case is one that arises under the Constitution and laws of the United
States. Hans v. Louisiana, 1.
2. While a State cannot be compelled by suit to perform its contracts,
any attempt on its part to violate property or rights acquired under
its contracts may be judicially resisted; and any law impairing the
obligation of contracts under which such property or rights are held
is void, and powerless to affect their enjoyment. Ib.
3. This suit was commenced against the State of North Carolina and
against the auditor of that State, as defendants, to compel the levying
of a special tax for the benefit of certain holders of its bonds; Held,
(1) That the suit against the auditor was, under the circumstances,
virtually a suit against the State; (2) That on the authority of Hans
v. Louisiana, 134 U. S. 1, the suit could not be maintained against the
State. North Carolina v. Temple, 22.
4. The first eight of the Articles of Amendment to the Constitution of the
United States have reference only to powers exercised by the United
States, and not to those exercised by the States. Eilenbecker v.
Plymouth County, 31.
5. The provision in Article III of the Constitution of the United States
respecting the trial of crimes by jury relates to the judicial power of
the United States. Ib.
6. Article VI of the Amendments to the Constitution of the United States
respecting a speedy and public trial by jury; Articles V and VI re-
specting the right of persons accused of crime to be confronted with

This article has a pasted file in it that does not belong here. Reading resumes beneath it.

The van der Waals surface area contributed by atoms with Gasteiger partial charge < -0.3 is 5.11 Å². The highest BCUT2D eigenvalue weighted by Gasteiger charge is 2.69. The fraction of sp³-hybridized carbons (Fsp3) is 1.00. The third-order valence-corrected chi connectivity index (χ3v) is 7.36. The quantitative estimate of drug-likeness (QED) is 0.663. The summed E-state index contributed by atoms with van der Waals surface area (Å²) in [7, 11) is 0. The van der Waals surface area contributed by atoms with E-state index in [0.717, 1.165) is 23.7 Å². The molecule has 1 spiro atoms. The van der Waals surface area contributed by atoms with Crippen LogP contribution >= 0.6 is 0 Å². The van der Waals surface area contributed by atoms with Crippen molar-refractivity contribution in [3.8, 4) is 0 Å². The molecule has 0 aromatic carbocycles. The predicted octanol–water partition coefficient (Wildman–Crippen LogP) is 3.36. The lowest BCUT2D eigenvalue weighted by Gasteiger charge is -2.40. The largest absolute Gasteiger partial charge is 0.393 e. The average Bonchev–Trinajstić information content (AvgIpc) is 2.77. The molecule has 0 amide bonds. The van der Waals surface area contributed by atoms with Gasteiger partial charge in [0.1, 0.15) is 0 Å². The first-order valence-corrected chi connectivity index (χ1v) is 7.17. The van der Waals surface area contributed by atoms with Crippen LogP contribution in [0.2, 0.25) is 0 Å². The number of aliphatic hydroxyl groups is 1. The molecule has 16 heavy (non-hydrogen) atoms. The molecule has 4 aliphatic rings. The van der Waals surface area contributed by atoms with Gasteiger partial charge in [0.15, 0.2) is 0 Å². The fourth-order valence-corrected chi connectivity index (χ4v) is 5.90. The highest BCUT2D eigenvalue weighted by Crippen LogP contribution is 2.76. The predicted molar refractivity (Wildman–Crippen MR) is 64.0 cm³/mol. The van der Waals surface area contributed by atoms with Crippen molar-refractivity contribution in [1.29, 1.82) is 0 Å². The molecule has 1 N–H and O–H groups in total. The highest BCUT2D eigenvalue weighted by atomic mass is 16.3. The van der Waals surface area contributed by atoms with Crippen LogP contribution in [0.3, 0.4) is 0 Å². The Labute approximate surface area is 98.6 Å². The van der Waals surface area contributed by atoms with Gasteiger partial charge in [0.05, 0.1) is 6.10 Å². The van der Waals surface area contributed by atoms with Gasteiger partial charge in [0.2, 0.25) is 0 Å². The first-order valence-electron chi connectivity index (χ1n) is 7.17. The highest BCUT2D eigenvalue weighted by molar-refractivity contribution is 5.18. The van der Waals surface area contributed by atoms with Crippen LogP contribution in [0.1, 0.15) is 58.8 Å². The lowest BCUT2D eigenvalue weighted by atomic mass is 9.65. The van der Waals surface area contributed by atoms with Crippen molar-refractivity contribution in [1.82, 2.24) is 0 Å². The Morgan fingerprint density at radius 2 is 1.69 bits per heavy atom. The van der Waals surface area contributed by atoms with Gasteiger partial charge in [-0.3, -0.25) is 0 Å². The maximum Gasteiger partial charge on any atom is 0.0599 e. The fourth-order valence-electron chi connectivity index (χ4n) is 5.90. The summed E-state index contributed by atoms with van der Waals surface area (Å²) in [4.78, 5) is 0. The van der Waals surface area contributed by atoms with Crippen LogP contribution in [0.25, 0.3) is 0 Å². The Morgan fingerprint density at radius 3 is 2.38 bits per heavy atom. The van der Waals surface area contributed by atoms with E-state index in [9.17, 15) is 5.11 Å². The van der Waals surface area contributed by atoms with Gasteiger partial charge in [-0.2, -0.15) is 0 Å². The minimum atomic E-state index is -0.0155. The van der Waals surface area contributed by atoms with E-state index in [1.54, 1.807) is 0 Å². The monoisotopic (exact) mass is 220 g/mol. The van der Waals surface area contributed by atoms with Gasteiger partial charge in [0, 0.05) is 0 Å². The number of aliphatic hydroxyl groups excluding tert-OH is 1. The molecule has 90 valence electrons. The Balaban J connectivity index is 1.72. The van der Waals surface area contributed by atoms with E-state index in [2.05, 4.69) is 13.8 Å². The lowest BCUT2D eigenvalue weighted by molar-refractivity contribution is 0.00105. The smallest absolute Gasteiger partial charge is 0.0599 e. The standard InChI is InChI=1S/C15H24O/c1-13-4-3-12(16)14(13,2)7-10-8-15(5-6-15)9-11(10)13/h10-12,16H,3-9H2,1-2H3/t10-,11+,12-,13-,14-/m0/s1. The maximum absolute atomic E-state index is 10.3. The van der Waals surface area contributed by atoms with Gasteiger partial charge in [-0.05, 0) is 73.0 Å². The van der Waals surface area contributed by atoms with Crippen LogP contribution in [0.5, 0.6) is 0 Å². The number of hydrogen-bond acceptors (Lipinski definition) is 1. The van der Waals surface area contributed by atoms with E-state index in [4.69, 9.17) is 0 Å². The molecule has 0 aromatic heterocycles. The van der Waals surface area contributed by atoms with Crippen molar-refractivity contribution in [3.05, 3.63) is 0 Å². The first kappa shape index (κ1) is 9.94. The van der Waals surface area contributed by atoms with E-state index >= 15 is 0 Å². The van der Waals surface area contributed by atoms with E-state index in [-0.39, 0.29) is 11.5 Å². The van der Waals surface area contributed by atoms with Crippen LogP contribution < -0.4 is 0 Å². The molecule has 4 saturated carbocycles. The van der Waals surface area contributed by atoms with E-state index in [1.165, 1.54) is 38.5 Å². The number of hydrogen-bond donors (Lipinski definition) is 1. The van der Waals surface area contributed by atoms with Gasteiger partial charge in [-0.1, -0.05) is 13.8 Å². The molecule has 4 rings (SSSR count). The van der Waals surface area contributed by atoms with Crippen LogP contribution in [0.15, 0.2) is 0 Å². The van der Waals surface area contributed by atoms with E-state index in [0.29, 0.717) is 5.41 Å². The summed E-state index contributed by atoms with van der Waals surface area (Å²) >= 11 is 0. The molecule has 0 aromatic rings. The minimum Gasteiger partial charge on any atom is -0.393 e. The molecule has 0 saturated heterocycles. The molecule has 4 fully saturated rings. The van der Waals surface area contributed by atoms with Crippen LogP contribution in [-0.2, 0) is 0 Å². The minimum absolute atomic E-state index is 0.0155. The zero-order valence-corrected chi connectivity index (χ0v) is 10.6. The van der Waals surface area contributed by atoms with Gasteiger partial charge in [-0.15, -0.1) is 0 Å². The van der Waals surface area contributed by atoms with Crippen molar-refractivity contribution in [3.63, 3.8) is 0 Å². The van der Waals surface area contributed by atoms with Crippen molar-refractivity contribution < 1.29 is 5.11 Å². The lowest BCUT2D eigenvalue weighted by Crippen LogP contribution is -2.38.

the witnesses; Article VIII respecting excessive fines, and cruel and un-
usual punishments; and Article XIV respecting the abridgment of privi-
leges, the deprivation of liberty or property without due process of law,
and the denial of the equal protection of the laws, are not infringed
by the statutes of Iowa authorizing its courts, when a person violates
an injunction restraining him from selling intoxicating liquors, to
punish him as for contempt by fine or imprisonment or both. Ib.
7. Proceedings according to the common law for contempt of court are not
subject to the right of trial by jury, and are "due process of law," within
the meaning of the Fourteenth Amendment to the Constitution. Ib.
8. All the powers of courts whether at common law or in chancery may be
called into play by the legislature of a State, for the purpose
pressing the manufacture and sale of intoxicating liquors when they are
prohibited by law, and to abate a nuisance declared by law to be such;
and the Constitution of the United States interposes no hindrance. lb.
9. A District Court of a county in Iowa is empowered to enjoin and re-
strain a person from selling or keeping for sale intoxicating liquors,
including ale, wine, and beer, in the county, and disobedience of the
order subjects the guilty party to proceedings for contempt and pun-
ishment thereunder. lb.
10. The provision in the naval appropriation act of August 5, 1882, c. 391,
§ 1, which directs, in certain cases, the honorable discharge of naval
cadets from the navy, with one year's sea pay, is not in conflict with
the contract clause of the Constitution of the United States. Crenshaw
v. United States, 99.
11. It is not within the power of a legislature to deprive its successor of
the power of repealing an act creating a public office. Ib.
12. The auditor of the State of Louisiana was sued in his official capacity,
in order to compel him, in that capacity, to act to raise a tax, author-
ized by a former law, but contrary to subsequent legislation, and to
the present laws of the State; Held, was a suit against the State.
New York Guaranty Co. v. Steele, 230.
13. The Fourteenth Amendment was not intended to compel the States to
adopt an iron rule of equal taxation. Bell Gap Railroad Co. v. Penn-
14. The act of the legislature of Minnesota, approved March 7, 1887,
General Laws of 1887, c. 10, establishing a railroad and warehouse
commission, being interpreted by the Supreme Court of that State as
providing that the rates of charges for the transportation of property,
recommended and published by the commission, shall be final and con-